8.4 Running One-time Tasks

8.4.1 Changing the Behavior of Batch Jobs

You can use the at command to schedule a one-time task to run at a specified time, or the batch command to schedule a one-time task to run when the system load average drops below 0.8. The atd service must be running to use at or batch.

# service atd status
atd (pid  2078) is running...

at takes a time as its argument and reads the commands to be run from the standard input. For example, run the commands in the file atjob in 20 minutes time:

# at now + 20 minutes < ./atjob
job 1 at 2013-03-19 11:25

The atq command shows the at jobs that are queued to run:

# atq
1	2013-03-19 11:25 a root

The batch command also reads command from the standard input, but it does not run until the system load average drops below 0.8. For example:

# batch < batchjob
job 2 at 2013-03-19 11:31

To cancel one or more queued jobs, specify their job numbers to the atrm command, for example:

# atrm 1 2

For more information, see the at(1) manual page.

8.4.1 Changing the Behavior of Batch Jobs

The load average of a system, as displayed by the uptime and w commands, represents the average number of processes that are queued to run on the CPUs or CPU cores over a given time period. Typically, a system might not considered overloaded until the load average exceeds 0.8 times the number of CPUs or CPU cores. On such systems, you would usually want atd to be able to run batch jobs when the load average drops below the number of CPUs or CPU cores, rather than the default limit of 0.8. For example, on a system with 4 CPU cores, you could set the load-average limit above which atd will not run batch jobs to 3.2.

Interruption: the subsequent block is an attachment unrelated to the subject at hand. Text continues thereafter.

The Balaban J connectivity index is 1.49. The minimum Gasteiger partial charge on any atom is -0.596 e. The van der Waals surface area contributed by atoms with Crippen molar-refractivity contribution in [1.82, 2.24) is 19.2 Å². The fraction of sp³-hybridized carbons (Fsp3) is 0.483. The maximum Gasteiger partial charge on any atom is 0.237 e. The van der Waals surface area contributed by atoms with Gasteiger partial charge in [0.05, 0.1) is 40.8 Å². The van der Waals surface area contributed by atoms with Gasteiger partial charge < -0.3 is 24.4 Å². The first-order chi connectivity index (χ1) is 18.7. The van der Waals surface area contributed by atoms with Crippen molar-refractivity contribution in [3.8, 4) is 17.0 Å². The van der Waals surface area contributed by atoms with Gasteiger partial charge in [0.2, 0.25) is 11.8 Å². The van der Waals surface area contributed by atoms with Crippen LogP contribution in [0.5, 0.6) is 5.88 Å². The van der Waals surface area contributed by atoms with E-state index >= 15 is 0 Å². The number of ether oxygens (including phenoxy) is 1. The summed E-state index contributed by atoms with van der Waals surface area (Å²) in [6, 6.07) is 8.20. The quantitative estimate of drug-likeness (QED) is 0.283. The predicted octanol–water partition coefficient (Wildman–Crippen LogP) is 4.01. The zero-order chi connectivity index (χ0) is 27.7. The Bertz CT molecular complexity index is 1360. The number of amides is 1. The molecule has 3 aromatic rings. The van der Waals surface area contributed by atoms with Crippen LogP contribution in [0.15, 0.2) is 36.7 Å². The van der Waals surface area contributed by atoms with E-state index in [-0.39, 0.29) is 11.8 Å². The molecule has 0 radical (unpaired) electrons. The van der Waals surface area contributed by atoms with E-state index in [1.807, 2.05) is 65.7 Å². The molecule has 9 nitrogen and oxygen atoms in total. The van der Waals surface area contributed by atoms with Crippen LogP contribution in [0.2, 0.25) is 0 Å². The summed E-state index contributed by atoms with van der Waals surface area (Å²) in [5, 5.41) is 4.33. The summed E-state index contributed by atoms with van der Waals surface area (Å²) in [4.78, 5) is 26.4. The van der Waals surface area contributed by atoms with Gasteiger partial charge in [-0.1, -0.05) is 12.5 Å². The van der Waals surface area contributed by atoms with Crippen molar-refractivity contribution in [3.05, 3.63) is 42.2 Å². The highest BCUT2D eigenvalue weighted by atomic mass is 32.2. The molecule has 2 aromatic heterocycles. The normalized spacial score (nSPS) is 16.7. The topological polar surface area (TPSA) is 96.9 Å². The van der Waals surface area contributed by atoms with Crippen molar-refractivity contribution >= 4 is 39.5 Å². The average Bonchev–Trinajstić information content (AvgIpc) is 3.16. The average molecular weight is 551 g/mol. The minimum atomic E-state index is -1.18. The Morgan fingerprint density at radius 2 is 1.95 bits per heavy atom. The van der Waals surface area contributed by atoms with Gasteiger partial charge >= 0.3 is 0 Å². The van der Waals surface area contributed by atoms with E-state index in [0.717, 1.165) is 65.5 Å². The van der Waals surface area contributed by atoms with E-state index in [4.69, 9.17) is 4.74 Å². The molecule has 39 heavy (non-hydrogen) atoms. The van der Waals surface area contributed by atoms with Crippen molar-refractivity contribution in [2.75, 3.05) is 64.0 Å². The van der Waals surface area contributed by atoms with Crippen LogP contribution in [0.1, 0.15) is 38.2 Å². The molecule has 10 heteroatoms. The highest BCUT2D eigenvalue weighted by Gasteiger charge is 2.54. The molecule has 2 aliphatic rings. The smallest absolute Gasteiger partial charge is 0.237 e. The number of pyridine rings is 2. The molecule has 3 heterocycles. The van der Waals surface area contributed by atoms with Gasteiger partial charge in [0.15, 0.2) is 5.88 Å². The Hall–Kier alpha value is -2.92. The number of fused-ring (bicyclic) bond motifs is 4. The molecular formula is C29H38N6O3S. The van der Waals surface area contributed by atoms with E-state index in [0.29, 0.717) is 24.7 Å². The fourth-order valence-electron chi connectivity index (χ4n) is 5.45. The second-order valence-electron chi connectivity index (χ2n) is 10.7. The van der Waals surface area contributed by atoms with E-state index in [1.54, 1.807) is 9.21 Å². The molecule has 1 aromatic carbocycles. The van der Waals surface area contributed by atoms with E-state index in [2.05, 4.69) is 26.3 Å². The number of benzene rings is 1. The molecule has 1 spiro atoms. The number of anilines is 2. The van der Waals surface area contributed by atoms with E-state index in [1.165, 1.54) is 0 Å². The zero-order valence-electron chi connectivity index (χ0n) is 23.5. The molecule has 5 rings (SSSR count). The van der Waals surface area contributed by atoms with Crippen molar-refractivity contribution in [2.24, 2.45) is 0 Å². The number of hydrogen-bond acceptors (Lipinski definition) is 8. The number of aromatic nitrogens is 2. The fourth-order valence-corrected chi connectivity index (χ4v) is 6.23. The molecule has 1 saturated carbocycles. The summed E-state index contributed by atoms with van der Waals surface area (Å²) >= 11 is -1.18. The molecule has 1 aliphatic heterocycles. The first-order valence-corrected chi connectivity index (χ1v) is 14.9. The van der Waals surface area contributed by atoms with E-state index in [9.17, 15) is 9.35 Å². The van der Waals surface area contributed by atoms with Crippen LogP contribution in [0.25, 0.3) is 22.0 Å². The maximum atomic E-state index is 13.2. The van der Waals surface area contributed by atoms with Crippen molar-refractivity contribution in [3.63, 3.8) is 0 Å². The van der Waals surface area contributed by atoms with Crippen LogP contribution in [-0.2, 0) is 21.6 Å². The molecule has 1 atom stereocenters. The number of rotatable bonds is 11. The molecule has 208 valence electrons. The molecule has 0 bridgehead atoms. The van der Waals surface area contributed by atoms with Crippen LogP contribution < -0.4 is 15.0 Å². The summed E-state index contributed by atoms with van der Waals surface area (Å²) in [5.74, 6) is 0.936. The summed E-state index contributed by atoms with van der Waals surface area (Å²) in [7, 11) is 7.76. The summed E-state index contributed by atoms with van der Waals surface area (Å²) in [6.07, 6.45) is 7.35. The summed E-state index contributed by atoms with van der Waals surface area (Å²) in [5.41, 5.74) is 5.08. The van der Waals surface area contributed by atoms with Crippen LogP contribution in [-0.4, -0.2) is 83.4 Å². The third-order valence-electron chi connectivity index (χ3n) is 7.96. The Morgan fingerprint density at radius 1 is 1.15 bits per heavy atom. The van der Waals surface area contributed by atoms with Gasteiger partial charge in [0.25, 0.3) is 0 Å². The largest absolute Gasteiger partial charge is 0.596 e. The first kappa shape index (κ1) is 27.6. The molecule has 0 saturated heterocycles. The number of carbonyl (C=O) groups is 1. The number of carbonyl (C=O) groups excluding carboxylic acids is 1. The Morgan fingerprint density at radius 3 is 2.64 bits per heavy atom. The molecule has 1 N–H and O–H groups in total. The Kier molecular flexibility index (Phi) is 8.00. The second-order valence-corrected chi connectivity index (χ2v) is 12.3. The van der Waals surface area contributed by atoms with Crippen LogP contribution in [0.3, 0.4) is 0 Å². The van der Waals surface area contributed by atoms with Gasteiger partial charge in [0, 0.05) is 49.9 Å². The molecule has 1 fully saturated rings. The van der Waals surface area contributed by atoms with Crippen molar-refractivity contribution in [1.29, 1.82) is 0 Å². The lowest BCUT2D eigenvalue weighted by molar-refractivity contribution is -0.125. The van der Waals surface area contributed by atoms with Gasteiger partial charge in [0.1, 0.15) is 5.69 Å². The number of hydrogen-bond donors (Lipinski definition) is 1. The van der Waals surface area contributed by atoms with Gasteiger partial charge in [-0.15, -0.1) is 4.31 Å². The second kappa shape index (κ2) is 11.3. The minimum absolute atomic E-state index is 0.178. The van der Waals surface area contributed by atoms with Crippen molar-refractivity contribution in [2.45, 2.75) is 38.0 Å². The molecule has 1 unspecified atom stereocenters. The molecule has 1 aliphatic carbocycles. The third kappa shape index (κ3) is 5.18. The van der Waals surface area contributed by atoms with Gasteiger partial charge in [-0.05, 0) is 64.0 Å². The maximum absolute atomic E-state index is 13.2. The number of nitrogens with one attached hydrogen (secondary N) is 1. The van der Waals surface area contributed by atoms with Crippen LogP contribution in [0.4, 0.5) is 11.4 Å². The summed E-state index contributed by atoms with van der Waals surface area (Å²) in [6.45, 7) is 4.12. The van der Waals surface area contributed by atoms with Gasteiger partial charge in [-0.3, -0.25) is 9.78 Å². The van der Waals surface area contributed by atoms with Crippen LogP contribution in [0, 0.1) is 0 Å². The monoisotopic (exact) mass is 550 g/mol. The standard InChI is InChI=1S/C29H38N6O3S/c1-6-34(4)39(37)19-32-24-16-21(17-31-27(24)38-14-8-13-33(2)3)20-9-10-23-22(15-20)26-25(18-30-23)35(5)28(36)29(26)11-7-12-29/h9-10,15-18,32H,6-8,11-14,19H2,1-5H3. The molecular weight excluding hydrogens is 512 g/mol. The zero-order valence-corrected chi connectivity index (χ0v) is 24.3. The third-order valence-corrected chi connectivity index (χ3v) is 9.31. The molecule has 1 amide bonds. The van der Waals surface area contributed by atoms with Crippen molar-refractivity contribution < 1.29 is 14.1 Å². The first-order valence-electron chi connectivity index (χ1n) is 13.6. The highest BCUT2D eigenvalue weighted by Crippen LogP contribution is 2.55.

If you know that a batch job typically takes more than a minute to run, you can also change the minimum interval that atd waits between starting batch jobs. The default minimum interval is 60 seconds.

To change the load-average limit and interval time for batch jobs:

  1. Edit /etc/init.d/atd, and add a line that defines the new load-average limit, minimum interval, or both in the OPTS variable for the atd daemon, for example:

    exec=/usr/sbin/atd
    OPTS="-b 120 -l 3.2"
    prog="atd"

    This example sets the minimum interval to 120 seconds and the load-average limit to 3.2.

  2. Restart the atd service:

    # service atd restart
    Stopping atd:                                              [  OK  ]
    Starting atd:                                              [  OK  ]
  3. Verify that the atd daemon is running with the new minimum interval and load-average limit:

    # ps -fC atd
    UID        PID  PPID  C STIME TTY          TIME CMD
    root      8359     1  0 12:06 ?        00:00:00 /usr/sbin/atd -b 120 -l 3.2

For more information, see the atd(3) manual page.